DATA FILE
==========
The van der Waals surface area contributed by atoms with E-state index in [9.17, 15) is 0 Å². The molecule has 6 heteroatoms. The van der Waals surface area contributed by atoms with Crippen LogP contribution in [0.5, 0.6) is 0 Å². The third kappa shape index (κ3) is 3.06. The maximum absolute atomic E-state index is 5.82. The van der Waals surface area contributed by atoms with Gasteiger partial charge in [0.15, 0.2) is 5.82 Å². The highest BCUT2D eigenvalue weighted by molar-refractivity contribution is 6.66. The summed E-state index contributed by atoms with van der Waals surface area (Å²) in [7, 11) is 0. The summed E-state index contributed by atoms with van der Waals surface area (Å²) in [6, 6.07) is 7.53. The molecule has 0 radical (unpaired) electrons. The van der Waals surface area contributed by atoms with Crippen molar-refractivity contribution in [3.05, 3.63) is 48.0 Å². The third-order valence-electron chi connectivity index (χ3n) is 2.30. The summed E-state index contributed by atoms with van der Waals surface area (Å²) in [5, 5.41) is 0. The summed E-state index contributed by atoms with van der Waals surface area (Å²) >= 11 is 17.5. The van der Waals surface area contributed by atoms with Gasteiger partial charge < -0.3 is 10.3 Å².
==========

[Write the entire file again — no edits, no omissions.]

The van der Waals surface area contributed by atoms with E-state index in [9.17, 15) is 0 Å². The molecule has 6 heteroatoms. The van der Waals surface area contributed by atoms with Crippen LogP contribution in [0.5, 0.6) is 0 Å². The third kappa shape index (κ3) is 3.06. The maximum absolute atomic E-state index is 5.82. The van der Waals surface area contributed by atoms with Gasteiger partial charge in [0.15, 0.2) is 5.82 Å². The highest BCUT2D eigenvalue weighted by molar-refractivity contribution is 6.66. The summed E-state index contributed by atoms with van der Waals surface area (Å²) in [7, 11) is 0. The summed E-state index contributed by atoms with van der Waals surface area (Å²) in [6, 6.07) is 7.53. The molecule has 0 radical (unpaired) electrons. The van der Waals surface area contributed by atoms with Crippen molar-refractivity contribution in [3.05, 3.63) is 48.0 Å². The third-order valence-electron chi connectivity index (χ3n) is 2.30. The summed E-state index contributed by atoms with van der Waals surface area (Å²) in [5, 5.41) is 0. The summed E-state index contributed by atoms with van der Waals surface area (Å²) >= 11 is 17.5. The van der Waals surface area contributed by atoms with Gasteiger partial charge < -0.3 is 10.3 Å².